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Proteomic Analysis of Chikungunya Virus Infected Microgial Cells

  • Bizunesh Abere,

    Affiliation Molecular Pathology Laboratory, Institute of Molecular Biosciences, Mahidol University, Bangkok, Thailand

  • Nitwara Wikan,

    Affiliation Molecular Pathology Laboratory, Institute of Molecular Biosciences, Mahidol University, Bangkok, Thailand

  • Sukathida Ubol,

    Affiliations Department of Microbiology Faculty of Science, Mahidol University, Bangkok, Thailand, Center for Emerging and Neglected Infectious Diseases, Mahidol University, Bangkok, Thailand

  • Prasert Auewarakul,

    Affiliations Center for Emerging and Neglected Infectious Diseases, Mahidol University, Bangkok, Thailand, Department of Microbiology, Faculty of Medicine, Siriraj Hospital, Mahidol University, Bangkok, Thailand

  • Atchara Paemanee,

    Affiliation Genome Institute, National Center for Genetic Engineering and Biotechnology, National Science and Technology Development Agency, Pathumthani, Thailand

  • Suthathip Kittisenachai,

    Affiliation Genome Institute, National Center for Genetic Engineering and Biotechnology, National Science and Technology Development Agency, Pathumthani, Thailand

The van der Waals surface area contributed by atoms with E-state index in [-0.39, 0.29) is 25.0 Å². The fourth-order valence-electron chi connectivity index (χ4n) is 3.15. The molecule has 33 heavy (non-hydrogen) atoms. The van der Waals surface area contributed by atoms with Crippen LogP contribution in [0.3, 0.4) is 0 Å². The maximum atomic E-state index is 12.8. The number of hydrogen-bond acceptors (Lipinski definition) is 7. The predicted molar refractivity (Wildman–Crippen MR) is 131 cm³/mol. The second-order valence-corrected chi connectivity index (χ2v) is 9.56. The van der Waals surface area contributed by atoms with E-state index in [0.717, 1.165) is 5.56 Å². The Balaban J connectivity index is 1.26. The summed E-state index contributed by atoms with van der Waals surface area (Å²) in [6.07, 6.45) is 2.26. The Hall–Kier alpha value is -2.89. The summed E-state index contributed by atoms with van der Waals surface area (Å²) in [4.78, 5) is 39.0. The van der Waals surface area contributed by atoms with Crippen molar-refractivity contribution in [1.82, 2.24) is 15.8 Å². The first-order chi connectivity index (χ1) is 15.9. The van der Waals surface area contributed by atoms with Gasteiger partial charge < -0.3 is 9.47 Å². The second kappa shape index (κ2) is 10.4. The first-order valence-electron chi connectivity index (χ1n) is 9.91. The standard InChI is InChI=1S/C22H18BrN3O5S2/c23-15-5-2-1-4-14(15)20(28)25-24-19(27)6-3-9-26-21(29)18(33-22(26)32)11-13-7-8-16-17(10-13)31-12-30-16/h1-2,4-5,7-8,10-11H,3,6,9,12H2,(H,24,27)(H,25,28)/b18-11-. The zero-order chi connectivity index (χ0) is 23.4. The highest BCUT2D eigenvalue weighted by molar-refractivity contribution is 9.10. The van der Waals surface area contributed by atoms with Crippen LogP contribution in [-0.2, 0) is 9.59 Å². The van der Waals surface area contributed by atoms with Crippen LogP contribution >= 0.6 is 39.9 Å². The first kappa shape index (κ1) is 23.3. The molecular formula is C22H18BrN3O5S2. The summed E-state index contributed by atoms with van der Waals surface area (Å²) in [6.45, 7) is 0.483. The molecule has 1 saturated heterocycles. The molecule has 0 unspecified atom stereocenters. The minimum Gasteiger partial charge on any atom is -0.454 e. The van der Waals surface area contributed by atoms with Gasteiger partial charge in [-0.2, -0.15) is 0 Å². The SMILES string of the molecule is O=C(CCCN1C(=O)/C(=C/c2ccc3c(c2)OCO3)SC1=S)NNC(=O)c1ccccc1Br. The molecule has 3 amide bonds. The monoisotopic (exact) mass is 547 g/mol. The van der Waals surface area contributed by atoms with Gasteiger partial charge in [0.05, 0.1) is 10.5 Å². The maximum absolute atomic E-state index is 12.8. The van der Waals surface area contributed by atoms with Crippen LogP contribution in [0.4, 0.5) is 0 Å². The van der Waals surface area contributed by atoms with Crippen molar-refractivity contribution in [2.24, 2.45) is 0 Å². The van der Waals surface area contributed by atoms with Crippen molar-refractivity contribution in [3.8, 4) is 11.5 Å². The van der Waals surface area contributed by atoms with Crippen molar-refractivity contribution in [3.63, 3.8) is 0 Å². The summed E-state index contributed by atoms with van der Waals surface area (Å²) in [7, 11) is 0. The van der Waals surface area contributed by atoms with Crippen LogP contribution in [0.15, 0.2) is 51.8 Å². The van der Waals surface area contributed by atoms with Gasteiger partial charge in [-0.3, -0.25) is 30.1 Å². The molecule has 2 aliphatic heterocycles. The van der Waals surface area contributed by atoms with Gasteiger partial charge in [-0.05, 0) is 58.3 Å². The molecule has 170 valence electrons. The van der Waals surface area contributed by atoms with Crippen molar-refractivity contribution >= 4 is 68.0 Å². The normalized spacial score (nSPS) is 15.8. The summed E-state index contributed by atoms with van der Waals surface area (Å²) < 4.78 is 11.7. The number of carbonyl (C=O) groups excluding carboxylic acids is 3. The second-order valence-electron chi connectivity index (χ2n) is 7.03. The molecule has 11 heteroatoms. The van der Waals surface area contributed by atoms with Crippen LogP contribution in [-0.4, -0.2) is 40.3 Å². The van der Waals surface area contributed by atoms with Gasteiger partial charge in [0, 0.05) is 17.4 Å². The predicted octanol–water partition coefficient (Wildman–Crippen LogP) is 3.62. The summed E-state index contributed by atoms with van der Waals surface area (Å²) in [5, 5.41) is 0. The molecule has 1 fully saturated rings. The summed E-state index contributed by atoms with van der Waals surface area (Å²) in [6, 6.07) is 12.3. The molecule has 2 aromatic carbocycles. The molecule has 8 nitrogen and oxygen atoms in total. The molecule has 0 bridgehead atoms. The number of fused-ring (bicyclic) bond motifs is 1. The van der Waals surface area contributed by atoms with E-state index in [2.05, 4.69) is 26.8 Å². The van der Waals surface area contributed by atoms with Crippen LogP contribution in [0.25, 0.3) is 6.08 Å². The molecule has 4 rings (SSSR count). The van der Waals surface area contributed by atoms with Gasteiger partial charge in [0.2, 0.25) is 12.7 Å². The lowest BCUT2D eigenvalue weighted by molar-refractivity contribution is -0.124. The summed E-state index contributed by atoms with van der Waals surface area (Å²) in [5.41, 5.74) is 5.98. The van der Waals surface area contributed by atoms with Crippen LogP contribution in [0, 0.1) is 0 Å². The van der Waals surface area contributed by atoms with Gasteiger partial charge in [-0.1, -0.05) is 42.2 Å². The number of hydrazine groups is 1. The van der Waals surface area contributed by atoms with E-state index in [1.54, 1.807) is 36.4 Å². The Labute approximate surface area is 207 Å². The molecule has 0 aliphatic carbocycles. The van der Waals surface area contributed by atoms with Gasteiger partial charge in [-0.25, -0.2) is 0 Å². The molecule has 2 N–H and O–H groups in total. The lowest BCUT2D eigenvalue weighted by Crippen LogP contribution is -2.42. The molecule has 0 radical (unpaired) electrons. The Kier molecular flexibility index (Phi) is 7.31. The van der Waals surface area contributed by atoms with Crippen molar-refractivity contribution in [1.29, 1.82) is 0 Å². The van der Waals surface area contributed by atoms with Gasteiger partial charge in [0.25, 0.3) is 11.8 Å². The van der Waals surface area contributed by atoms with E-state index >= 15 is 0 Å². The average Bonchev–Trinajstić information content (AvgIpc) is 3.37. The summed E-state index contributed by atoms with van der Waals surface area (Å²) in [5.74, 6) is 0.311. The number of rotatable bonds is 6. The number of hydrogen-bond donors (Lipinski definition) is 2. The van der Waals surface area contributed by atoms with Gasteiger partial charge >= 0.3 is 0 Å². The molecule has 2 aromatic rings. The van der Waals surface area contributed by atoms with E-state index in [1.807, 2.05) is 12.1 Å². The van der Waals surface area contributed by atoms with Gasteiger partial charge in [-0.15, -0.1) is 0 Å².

• Sittiruk Roytrakul , (SR); (DRS)

    Affiliation Genome Institute, National Center for Genetic Engineering and Biotechnology, National Science and Technology Development Agency, Pathumthani, Thailand

  • Duncan R. Smith (SR); (DRS)

    Affiliations Molecular Pathology Laboratory, Institute of Molecular Biosciences, Mahidol University, Bangkok, Thailand, Center for Emerging and Neglected Infectious Diseases, Mahidol University, Bangkok, Thailand

Proteomic Analysis of Chikungunya Virus Infected Microgial Cells

  • Bizunesh Abere, 
  • Nitwara Wikan, 
  • Sukathida Ubol, 
  • Prasert Auewarakul, 
  • Atchara Paemanee, 
  • Suthathip Kittisenachai, 
  • Sittiruk Roytrakul, 
  • Duncan R. Smith


Chikungunya virus (CHIKV) is a recently re-emerged public health problem in many countries bordering the Indian Ocean and elsewhere. Chikungunya fever is a relatively self limiting febrile disease, but the consequences of chikungunya fever can include a long lasting, debilitating arthralgia, and occasional neurological involvement has been reported. Macrophages have been implicated as an important cell target of CHIKV with regards to both their role as an immune mediator, as well evidence pointing to long term viral persistence in these cells. Microglial cells are the resident brain macrophages, and so this study sought to define the proteomic changes in a human microglial cell line (CHME-5) in response to CHIKV infection. GeLC-MS/MS analysis of CHIKV infected and mock infected cells identified some 1455 individual proteins, of which 90 proteins, belonging to diverse cellular pathways, were significantly down regulated at a significance level of p<0.01. Analysis of the protein profile in response to infection did not support a global inhibition of either normal or IRES-mediated translation, but was consistent with the targeting of specific cellular pathways including those regulating innate antiviral mechanisms.